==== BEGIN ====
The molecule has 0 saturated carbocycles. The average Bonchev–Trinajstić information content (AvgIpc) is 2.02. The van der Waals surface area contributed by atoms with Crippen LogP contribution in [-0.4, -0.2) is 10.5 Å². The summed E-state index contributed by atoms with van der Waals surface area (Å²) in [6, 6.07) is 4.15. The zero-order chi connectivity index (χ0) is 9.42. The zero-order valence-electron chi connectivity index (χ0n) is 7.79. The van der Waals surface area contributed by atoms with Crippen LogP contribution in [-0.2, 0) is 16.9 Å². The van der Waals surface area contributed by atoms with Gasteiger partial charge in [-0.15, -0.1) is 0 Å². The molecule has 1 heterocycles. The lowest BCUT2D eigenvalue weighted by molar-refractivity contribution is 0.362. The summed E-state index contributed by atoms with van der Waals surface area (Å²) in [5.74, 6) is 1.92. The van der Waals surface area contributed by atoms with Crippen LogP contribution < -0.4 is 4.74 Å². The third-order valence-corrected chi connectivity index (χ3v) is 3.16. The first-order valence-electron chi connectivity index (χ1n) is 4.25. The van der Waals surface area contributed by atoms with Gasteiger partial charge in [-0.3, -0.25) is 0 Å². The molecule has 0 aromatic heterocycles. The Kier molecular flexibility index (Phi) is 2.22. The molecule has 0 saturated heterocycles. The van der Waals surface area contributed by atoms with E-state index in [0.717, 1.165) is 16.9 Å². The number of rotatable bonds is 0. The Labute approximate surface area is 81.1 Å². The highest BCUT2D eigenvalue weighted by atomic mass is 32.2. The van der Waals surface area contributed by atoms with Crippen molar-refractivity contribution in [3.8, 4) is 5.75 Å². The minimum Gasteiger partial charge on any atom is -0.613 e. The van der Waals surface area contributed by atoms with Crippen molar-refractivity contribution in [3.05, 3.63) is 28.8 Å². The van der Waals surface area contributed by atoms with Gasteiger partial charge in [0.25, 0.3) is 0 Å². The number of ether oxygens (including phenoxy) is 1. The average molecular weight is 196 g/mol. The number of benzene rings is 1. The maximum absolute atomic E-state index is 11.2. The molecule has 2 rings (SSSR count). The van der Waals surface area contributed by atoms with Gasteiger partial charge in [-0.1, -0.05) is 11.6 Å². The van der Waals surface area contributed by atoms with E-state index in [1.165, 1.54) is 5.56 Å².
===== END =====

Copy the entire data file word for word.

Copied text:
The molecule has 0 saturated carbocycles. The average Bonchev–Trinajstić information content (AvgIpc) is 2.02. The van der Waals surface area contributed by atoms with Crippen LogP contribution in [-0.4, -0.2) is 10.5 Å². The summed E-state index contributed by atoms with van der Waals surface area (Å²) in [6, 6.07) is 4.15. The zero-order chi connectivity index (χ0) is 9.42. The zero-order valence-electron chi connectivity index (χ0n) is 7.79. The van der Waals surface area contributed by atoms with Crippen LogP contribution in [-0.2, 0) is 16.9 Å². The van der Waals surface area contributed by atoms with Gasteiger partial charge in [-0.15, -0.1) is 0 Å². The molecule has 1 heterocycles. The lowest BCUT2D eigenvalue weighted by molar-refractivity contribution is 0.362. The summed E-state index contributed by atoms with van der Waals surface area (Å²) in [5.74, 6) is 1.92. The van der Waals surface area contributed by atoms with Crippen LogP contribution < -0.4 is 4.74 Å². The third-order valence-corrected chi connectivity index (χ3v) is 3.16. The first-order valence-electron chi connectivity index (χ1n) is 4.25. The van der Waals surface area contributed by atoms with Gasteiger partial charge in [-0.3, -0.25) is 0 Å². The molecule has 0 aromatic heterocycles. The Kier molecular flexibility index (Phi) is 2.22. The molecule has 0 saturated heterocycles. The van der Waals surface area contributed by atoms with E-state index in [0.717, 1.165) is 16.9 Å². The number of rotatable bonds is 0. The Labute approximate surface area is 81.1 Å². The highest BCUT2D eigenvalue weighted by atomic mass is 32.2. The van der Waals surface area contributed by atoms with Crippen molar-refractivity contribution in [3.8, 4) is 5.75 Å². The minimum Gasteiger partial charge on any atom is -0.613 e. The van der Waals surface area contributed by atoms with Crippen molar-refractivity contribution in [3.05, 3.63) is 28.8 Å². The van der Waals surface area contributed by atoms with Gasteiger partial charge in [0.25, 0.3) is 0 Å². The number of ether oxygens (including phenoxy) is 1. The average molecular weight is 196 g/mol. The number of benzene rings is 1. The maximum absolute atomic E-state index is 11.2. The molecule has 2 rings (SSSR count). The van der Waals surface area contributed by atoms with Gasteiger partial charge in [-0.1, -0.05) is 11.6 Å². The van der Waals surface area contributed by atoms with E-state index in [1.165, 1.54) is 5.56 Å².